What are Some Cambrian Organisms?

Michael Anissimov
Michael Anissimov
Woman holding a book
Woman holding a book

Cambrian organisms lived during the Cambrian era, from approximately 542 to 488 million years ago. The Cambrian era is famous for the Cambrian explosion, an abrupt period of adaptive radiation during which representatives of all modern animal phyla (except bryozoans) appeared. This occurred approximately 530 million years ago and lasted for about 10 million years.

The start of the Cambrian period has traditionally been defined as the emergence of shield-shaped arthropods called trilobites and early sponges (and the first reef-builders) called archeocyathids (literally "ancient cup"). Since then, its start has been redefined as an extinction event that marks the Cambrian-Precambrian boundary. The time of this event has been very precisely defined using changes in carbon isotope ratios occurring during this period, which indicate a large drop in planetary biomass.

Cambrian faunas were the first truly diverse faunas to evolve. The start of the Cambrian period is marked by the aforestated trilobites and archeocyathids, in addition to the slightly older small shelly fauna, the first known organisms with a hard shell, thought to be simple brachiopods. Early on in the Cambrian, distinctive trace fossils appear, including vertical burrows and other traces thought to be left by the first animals to develop hydrostatic skeletons. A hydrostatic skeleton is not a hard skeleton at all, but rather a fluid-filled body cavity which is attached to and is pulled on by surrounding muscles.

Throughout the Cambrian period, a variety of invertebrate animals — and a few early vertebrates in the form of jawless fish — evolved. These include jellyfish, early crustaceans, sponges, Priapulida, the extremely common Marrella (a relative of trilobites), the tiny arachnomorph Yohoia, the soft-bodied trilobite Naraoia, and "weird wonders" including the bizarre five-eyed Opabinia, a vaguely shrimp-like arthropod with a clawed appendage extending from its mouth, the huge (by Cambrian standards) Anomalocaris, which was the first apex predator, the spiny velvet worm Hallucigenia, and the odd, ruler-like Odontogriphus.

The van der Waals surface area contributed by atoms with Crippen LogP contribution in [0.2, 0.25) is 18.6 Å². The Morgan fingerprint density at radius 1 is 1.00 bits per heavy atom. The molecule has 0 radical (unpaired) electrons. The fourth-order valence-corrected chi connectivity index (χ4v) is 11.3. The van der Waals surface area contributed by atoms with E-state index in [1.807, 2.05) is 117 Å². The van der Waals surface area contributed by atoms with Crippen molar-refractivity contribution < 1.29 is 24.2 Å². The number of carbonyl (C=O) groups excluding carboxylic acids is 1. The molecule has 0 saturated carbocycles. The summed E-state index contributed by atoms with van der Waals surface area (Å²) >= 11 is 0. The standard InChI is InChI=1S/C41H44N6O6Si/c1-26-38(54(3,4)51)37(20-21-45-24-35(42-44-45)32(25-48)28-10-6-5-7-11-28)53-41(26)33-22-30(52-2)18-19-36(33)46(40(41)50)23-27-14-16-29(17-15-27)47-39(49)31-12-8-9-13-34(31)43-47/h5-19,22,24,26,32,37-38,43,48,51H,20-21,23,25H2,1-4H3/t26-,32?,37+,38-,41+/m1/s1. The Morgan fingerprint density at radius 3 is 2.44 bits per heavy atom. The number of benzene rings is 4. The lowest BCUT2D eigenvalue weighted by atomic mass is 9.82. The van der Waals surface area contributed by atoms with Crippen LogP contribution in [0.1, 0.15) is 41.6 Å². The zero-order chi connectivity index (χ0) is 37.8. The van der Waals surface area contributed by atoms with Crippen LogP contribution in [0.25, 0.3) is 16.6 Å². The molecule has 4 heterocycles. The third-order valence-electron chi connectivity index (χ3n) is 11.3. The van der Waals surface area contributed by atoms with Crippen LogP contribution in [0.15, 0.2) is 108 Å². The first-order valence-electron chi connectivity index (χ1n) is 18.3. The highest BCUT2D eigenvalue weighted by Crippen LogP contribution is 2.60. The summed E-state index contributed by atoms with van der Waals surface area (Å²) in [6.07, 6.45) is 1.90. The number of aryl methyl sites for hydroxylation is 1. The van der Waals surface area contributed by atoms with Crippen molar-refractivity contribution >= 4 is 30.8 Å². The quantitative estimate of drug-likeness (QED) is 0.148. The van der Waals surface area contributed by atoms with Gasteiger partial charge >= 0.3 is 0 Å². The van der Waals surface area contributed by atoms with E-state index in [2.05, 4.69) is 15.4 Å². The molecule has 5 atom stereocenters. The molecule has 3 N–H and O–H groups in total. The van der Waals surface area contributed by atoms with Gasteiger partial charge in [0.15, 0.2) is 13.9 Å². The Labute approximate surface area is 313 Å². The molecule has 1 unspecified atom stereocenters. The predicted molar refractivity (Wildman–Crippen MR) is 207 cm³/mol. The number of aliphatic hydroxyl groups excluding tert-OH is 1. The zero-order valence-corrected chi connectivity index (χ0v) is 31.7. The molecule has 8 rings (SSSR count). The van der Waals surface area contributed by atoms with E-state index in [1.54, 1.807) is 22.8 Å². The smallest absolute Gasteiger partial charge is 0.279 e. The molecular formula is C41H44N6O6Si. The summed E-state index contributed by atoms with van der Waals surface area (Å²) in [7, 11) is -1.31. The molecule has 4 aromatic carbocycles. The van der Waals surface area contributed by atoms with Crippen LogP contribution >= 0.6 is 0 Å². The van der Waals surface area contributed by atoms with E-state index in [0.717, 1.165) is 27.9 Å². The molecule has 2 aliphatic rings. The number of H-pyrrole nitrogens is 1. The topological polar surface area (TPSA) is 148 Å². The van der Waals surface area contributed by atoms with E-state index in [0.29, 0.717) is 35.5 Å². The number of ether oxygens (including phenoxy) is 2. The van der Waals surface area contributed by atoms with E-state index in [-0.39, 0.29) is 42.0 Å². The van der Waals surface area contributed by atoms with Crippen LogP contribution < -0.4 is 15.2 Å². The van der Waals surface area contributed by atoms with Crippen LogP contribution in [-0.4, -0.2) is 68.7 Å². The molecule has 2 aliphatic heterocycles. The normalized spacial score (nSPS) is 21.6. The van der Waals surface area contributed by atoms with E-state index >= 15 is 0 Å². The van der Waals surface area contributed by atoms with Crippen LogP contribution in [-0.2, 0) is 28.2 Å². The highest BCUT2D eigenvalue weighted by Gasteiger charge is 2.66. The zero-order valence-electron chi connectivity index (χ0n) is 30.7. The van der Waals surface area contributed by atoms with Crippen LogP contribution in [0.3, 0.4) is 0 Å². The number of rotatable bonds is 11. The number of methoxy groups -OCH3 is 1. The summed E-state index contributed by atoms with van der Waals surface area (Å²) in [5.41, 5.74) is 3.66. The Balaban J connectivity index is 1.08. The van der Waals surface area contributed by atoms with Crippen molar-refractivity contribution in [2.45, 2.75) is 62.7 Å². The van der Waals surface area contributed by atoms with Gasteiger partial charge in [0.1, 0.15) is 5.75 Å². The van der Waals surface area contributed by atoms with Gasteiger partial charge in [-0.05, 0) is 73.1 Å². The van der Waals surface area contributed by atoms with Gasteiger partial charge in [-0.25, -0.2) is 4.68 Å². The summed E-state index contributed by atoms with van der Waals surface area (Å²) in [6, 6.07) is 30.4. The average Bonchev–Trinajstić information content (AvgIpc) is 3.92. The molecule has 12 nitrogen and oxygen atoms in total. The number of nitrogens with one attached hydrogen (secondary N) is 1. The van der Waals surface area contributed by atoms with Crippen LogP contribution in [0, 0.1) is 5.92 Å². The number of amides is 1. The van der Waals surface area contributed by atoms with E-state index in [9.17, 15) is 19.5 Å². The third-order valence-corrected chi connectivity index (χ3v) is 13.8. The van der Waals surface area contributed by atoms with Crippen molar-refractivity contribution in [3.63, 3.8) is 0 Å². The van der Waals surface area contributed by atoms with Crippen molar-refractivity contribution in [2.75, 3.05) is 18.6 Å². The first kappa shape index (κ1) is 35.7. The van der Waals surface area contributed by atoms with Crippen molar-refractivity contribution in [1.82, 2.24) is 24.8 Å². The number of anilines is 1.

About half of the Cambrian fauna went extinct during the Cambrian–Ordovician extinction events at the end of the period. The brachiopods, conodonts, and trilobites were strongly impacted. Trilobites were never as numerous or diverse again.

Michael Anissimov
Michael Anissimov

Michael is a longtime contributor who specializes in topics relating to paleontology, physics, biology, astronomy, chemistry, and futurism. In addition to being an avid blogger, Michael is particularly passionate about stem cell research, regenerative medicine, and life extension therapies. He has also worked for the Methuselah Foundation, the Singularity Institute for Artificial Intelligence, and the Lifeboat Foundation.

Michael Anissimov
Michael Anissimov

Michael is a longtime contributor who specializes in topics relating to paleontology, physics, biology, astronomy, chemistry, and futurism. In addition to being an avid blogger, Michael is particularly passionate about stem cell research, regenerative medicine, and life extension therapies. He has also worked for the Methuselah Foundation, the Singularity Institute for Artificial Intelligence, and the Lifeboat Foundation.

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